Addressing Employees’ Conflicting Financial Priorities

Mortgage payments, credit card debt, college tuition—they can all get in the way of retirement savings, despite employees’ best intentions.

According to research from the Deloitte Center for Financial Services, “Meeting the Retirement Challenge: New Approaches and Solutions for the Financial Services Industry,” most Americans consider retirement their most important financial priority, but 40% of those surveyed said they are unable to save for retirement because of other financial priorities.

Next to retirement, the second most important financial priority—especially among older participants—is saving money to pay health care costs. This is not surprising, considering 70% of those surveyed said they expect their medical expenses to increase during retirement. Respondents said they were also concerned about long-term care expenses.

Plan sponsors and advisers cannot ignore these conflicting financial priorities, Val Srinivas, research leader, banking and securities at Deloitte, told PLANADVISER. “So it’s [about] understanding your own audience and … understanding their concerns,” he said. “The way I feel is it’s minor tweaks and adjustments, not a wholesale change in the way employers communicate with their employees.”

Srinivas suggested employers can provide incentives for employees to attend financial education meetings; for instance, employers could offer free lunch or a monetary reward for attending. In addition, he said plan sponsors and advisers can work to target different audiences and address their specific financial needs—a young employee might be worried about paying off student loans, whereas an older employee might be concerned about health care.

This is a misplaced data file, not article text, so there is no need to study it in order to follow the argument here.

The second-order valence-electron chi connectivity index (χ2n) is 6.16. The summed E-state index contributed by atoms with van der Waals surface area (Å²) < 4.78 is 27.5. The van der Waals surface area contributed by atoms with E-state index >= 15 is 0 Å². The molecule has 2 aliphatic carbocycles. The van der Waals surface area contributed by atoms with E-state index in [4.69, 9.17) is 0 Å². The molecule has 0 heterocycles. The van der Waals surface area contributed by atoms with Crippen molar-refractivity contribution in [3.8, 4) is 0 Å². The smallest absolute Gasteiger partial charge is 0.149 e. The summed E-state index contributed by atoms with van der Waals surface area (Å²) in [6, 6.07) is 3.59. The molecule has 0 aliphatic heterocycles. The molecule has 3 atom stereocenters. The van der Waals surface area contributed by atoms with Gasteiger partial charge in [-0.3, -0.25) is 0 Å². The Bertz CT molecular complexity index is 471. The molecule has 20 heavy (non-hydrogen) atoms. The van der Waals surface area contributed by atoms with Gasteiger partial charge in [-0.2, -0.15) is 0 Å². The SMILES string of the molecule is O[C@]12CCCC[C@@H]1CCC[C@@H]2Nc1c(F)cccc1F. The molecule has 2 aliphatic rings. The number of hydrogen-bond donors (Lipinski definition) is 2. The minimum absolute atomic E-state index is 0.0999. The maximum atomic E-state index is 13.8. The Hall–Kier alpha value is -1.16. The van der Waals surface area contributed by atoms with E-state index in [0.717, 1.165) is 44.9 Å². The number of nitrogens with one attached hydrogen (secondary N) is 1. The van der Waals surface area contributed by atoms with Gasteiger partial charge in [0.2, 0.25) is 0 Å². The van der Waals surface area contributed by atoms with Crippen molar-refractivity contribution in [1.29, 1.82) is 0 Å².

According to Deloitte’s research, younger employees in particular are concerned about other financial issues aside from retirement. As one respondent said, “Right now I have more pressing ways to allocate my money.”

To begin to overcome the conflicting priority barrier, financial services providers should consider offering prospects and current clients holistic approaches and solutions, Deloitte suggests in its research. It likely does little good to pitch retirement products alone to someone who is more concerned for the moment with mortgage or other debt issues, Deloitte added. Srinivas cites retirement calculators as one example, although the industry has begun moving away from the retirement-only calculations. Putnam Investments, for example, recently launched a health cost estimator. (See “PutnamLaunches Health Cost Estimator.”)

Conflicting priorities could be addressed as part of a comprehensive financial plan that at least gets the prospect started on retirement preparation, even if the initial efforts are relatively modest, Deloitte says. By addressing the bigger picture and taking other priorities into account, consumers will likely gain more confidence that they can start planning for retirement at the same time.

For example, concerns about financing health care and long-term care costs could be addressed in conjunction with retirement savings and income planning. Conversations must be focused around real-life financial events in conjunction with retirement, Srinivas concluded.

Deloitte’s research is available here.